Review: Arcade Fire loses its streak with the underwhelming ‘Everything Now’
Arcade Fire is essentially classic rock. Only 13 years have passed since the release of the band’s first full-length album “Funeral,” but most of the band’s discography since has been canonized as essential listening. Arcade Fire has managed to create a style of art-rock that does not feel out of place in stadiums and headlining festival sets — similarly to bands like Radiohead —thanks to the band’s large lineup fronted by husband and wife Win Butler and Regine Chassagne. “Everything Now,” the band’s fifth studio album, is an attempt to continue the group’s well-established legacy. Most of it falls flat.
“Everything Now” is a concept album, and sees the band focus on consumer culture and the information age. In order to make that obvious, the band fed its fans information for this album through the satirical Everything Now Corp, a fake finance company they invented for the release. Arcade Fire is good at dedicating themselves to a concept, but a concept alone cannot carry this entire release.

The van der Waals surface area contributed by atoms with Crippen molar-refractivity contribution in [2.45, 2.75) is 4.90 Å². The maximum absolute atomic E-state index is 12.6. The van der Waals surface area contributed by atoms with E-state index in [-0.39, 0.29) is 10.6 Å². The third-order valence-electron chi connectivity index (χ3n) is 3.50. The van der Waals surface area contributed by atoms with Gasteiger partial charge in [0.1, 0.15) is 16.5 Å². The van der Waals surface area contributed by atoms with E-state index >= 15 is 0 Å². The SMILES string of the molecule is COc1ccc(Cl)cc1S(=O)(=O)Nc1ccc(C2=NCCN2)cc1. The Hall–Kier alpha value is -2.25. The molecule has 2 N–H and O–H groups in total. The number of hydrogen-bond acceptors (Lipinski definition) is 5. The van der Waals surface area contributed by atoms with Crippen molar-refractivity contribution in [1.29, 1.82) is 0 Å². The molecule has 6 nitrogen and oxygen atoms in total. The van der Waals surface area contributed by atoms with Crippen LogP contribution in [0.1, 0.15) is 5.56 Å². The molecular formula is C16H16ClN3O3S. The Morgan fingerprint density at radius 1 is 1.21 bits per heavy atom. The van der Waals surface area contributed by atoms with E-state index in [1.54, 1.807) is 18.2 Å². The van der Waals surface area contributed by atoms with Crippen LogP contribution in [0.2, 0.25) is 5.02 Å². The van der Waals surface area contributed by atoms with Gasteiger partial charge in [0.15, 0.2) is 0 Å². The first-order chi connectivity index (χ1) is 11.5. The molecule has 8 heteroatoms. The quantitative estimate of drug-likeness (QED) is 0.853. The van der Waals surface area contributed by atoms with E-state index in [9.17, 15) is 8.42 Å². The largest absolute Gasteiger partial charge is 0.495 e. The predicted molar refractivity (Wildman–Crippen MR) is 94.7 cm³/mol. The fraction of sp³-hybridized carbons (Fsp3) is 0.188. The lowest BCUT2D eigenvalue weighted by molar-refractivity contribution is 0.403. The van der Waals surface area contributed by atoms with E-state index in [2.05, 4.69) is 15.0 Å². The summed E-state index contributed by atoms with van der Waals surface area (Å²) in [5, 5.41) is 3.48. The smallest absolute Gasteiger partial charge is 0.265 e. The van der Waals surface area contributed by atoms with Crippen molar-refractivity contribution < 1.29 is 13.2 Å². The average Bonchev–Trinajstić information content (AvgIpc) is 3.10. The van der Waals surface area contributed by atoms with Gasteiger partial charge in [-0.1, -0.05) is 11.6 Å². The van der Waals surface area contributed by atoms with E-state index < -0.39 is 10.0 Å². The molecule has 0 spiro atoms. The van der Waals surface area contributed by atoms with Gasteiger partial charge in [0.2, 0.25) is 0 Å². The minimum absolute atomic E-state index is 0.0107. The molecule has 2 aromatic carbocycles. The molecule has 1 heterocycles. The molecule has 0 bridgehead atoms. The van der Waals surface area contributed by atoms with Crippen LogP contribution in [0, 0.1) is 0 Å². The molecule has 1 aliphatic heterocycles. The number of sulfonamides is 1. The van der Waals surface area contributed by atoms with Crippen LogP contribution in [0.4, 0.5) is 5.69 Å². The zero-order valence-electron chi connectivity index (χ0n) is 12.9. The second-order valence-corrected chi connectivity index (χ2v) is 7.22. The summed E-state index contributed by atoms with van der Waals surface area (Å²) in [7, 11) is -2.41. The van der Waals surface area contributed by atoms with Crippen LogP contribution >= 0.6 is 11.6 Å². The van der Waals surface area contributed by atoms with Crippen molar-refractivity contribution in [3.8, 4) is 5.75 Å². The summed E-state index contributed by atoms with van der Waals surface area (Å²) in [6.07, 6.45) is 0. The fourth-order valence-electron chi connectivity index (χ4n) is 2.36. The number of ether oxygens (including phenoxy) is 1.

The album starts off strong with a series of well-produced songs, all of which were released as singles before the album dropped. The energetic title track includes a breathy pan flute and a full choir, all backed by a lively, disco-influenced drumbeat. Butler sings over the lush production, reflecting on the overwhelming access to both culture and content. The song is followed by “Signs of Life,” an upbeat track about the search for meaning in a pleasure-driven society. The hand claps and driving bassline help to tune out its gloomy lyrical content.
“Creature Comfort” is a return to the band’s well-molded anthemic sound, and it’s one of the strongest tracks. The lyrics touch on self-hatred and suicide, but seek to reveal the things that make life worth living. “Born in a diamond mine,” the song states. “It’s all around you but you can’t see it.”
However, there are a handful of songs that are unlistenable for long-time fans. From the dub-influenced “Peter Pan,” to the horrible lyrics on “Chemistry” and “Put Your Money On Me,” some tracks feel particularly out of place and uninspired. Additionally, the song “Infinite Content” feels heavy-handed, and “Everything Now (Continued)” feels like it’s just there to remind you that you’re listening to a concept album. Most of this comes across as filler.
“Everything Now” is a very danceable record. But it feels less realized and less cohesive than anything else Arcade Fire has put out in the past. The closer Arcade Fire gets to dance-rock, the more they sacrifice substance and songwriting.This album ends up being a disappointment, especially considering the band’s capability to record masterpieces such as “Funeral” and “The Suburbs.” Most fans are better off returning to their earlier releases.